March 21, 2020

Lake Baikal in Siberia is a mesmerizing place as it engulfs you in its frozen embrace. The sound and feel of the ice play with the senses in strange ways. At first, it completely threw off my photographic radar. As a city guy, it often takes me a while to acclimate to rural landscapes (how far to the nearest café?). Siberia was completely out of my comfort zone. 

To answer the obvious ... yes, it was cold but not so bad at mid-teens Fahrenheit during the day and single digits at night. I was prepared for that. What threw me off was the raw, stark feel of the environment and the eerie, unsettling sounds of the near endless sheet of ice.


  • Clear Lake Ice to the Mountains

  • Ice Bridge

After a couple of days of wandering around the ice in a daze, I (literally) found my footing and finally started to find some halfway decent shapes and patterns.

Having some nice skies helped bring out the texture and transparency of the ice. The heart bubble below is completely natural (no Photoshop!), frozen below the clear ice in that exact shape showing that love can be found in even the coldest of places!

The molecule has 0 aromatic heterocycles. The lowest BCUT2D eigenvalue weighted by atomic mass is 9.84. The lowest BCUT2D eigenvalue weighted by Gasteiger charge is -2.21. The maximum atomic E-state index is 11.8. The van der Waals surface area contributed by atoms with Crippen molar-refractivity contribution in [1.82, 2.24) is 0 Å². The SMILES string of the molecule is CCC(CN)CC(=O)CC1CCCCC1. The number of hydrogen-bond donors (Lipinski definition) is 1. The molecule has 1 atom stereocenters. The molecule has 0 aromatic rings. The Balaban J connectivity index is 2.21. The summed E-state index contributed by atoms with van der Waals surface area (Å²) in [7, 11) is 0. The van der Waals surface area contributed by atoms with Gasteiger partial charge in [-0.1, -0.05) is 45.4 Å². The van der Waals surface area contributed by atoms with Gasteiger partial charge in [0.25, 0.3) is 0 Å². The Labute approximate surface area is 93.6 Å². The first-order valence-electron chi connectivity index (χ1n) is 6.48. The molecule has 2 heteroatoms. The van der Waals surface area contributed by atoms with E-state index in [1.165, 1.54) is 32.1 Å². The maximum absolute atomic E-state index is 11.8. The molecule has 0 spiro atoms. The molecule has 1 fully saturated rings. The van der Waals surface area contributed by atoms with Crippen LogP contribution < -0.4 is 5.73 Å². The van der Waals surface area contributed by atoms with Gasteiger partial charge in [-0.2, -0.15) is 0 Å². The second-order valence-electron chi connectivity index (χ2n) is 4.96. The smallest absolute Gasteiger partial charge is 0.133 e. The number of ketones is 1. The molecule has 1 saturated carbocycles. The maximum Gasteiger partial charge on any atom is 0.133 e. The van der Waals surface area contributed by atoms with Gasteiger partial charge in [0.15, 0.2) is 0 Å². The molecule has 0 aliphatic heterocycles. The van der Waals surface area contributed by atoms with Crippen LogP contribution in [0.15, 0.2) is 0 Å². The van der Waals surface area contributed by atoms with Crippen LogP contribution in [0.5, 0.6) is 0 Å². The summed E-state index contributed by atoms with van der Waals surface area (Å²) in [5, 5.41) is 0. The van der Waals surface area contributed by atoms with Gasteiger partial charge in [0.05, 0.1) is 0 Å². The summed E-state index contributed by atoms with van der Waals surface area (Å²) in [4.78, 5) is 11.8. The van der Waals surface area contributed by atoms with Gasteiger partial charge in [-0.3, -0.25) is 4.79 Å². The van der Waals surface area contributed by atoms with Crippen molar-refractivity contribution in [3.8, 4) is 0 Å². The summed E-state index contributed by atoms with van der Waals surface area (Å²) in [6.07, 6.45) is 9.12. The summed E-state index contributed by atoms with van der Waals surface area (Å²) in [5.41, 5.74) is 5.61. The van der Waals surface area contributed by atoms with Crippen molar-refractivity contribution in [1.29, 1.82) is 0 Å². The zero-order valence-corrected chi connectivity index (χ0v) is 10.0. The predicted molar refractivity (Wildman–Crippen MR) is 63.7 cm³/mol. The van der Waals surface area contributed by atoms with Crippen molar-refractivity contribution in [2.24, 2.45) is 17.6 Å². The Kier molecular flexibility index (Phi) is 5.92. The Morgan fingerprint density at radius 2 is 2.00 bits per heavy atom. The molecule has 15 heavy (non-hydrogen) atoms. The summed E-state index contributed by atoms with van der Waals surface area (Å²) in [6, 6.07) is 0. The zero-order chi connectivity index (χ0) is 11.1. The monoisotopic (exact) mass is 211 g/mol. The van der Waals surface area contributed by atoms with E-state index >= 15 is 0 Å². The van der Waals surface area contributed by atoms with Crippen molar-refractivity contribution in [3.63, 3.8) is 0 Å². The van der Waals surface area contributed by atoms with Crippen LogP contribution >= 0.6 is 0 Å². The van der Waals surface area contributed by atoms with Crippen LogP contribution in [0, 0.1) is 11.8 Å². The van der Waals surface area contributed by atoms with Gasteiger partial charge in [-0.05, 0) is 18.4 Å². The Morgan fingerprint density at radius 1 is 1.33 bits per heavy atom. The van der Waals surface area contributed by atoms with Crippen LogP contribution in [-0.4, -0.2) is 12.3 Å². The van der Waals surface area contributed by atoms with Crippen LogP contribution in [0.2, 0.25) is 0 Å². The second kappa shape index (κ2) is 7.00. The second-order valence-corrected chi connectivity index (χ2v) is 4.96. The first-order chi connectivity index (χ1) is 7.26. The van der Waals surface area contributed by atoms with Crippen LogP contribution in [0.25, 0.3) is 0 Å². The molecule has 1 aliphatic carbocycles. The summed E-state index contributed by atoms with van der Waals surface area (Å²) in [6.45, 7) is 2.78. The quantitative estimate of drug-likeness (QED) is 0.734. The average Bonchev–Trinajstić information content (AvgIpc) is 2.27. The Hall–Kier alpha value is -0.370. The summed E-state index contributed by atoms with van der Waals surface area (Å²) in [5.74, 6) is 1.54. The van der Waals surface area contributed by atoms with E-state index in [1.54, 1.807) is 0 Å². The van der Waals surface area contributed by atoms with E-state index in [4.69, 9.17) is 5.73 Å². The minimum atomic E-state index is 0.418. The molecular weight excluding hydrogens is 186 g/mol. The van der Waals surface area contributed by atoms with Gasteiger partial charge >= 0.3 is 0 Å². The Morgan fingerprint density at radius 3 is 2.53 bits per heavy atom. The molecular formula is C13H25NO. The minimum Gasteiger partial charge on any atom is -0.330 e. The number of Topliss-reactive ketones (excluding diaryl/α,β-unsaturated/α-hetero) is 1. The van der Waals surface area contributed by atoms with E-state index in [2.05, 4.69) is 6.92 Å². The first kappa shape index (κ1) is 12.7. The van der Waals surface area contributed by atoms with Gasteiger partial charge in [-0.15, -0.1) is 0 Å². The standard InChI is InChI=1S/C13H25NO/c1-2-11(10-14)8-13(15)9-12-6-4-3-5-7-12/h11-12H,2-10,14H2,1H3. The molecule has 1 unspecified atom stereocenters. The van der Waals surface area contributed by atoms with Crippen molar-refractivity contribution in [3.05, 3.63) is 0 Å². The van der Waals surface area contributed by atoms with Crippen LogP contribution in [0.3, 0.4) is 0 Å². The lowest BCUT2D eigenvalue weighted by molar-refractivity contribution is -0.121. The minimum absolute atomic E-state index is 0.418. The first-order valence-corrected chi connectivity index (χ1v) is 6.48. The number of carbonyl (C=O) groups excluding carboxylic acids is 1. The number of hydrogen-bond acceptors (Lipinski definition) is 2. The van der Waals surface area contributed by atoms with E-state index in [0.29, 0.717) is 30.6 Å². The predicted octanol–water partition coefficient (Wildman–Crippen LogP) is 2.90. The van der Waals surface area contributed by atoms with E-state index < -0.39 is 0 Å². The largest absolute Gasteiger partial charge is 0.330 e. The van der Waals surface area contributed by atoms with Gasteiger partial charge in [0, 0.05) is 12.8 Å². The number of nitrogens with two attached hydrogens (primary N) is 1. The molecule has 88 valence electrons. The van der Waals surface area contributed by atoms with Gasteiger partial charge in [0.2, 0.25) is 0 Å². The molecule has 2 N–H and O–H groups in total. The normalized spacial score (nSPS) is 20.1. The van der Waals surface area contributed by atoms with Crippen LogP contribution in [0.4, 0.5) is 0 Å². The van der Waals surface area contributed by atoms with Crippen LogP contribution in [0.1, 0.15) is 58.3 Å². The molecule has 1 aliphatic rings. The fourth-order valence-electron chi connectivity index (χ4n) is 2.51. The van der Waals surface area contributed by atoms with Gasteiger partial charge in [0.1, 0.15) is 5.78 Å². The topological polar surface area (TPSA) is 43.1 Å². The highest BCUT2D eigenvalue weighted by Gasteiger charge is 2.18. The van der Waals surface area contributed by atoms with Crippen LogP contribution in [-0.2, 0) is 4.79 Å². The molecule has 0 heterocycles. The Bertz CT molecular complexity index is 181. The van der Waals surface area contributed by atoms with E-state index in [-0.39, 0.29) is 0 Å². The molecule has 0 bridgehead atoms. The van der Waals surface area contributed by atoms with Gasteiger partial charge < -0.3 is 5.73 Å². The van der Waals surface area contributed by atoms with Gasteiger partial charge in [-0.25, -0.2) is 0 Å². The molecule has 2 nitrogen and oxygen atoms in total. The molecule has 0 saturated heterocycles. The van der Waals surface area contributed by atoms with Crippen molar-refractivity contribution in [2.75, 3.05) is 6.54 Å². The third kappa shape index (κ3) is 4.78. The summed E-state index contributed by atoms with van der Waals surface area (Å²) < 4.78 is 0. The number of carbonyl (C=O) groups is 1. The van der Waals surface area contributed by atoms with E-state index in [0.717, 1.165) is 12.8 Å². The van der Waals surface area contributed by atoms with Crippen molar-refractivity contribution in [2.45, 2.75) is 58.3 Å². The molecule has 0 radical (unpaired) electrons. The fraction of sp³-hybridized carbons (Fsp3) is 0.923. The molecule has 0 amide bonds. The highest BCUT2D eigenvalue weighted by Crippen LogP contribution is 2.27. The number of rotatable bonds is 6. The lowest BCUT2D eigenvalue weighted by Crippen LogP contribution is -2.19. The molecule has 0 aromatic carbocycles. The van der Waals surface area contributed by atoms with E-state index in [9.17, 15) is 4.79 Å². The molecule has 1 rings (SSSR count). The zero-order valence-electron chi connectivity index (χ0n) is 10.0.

• Finding Love in Cold Places

  • Rivers of Ice

  • Shark Ice

You can see how the various layers froze at different times creating rivers of ice in some places and trapping bubbles and compression cracks. Lying down on the ice allows the exaggeration of patterns such as the triangle and shark fin shapes shown above. 

Below, I am standing inside one of the many ice grottos allowing the sun to shine through the ice creating a window to the lake outside. The ice is frozen several meters down despite the appearance of deep cracks. At sunset, the light would shimmer through these clear ice patterns extending out to the snow-covered mountains in the distance. One of my favorite finds were the ice florets that froze in the wind on larger ice sheets. 

  • Bailkal Ice Grotto

  • Cracking the Ice

  • Ice Florets at Sunset

This is the first in a series of posts on my visit to Lake Baikal in Siberia. Located about 3 hours drive from Irkutsk in eastern Russia, the lake contains approximately one-quarter of the world's liquid fresh water, about a mile deep, 400 miles long and 50 miles wide. I visited in February 2020 with Muench Workshops led by Kevin Lisota (thanks for the photo below!) and Vladimir Kushnarev.

Behind the Scenes Video Clip

There is much more to come from Siberia! The next post will have abstracts, clear ice, caves, and a frozen pirate ship! Stay tuned for that and please signup for my photo email newsletter.


Matt

Thank you for visiting MattConti.com!
  • No Comments

Powered by SmugMug Owner Log In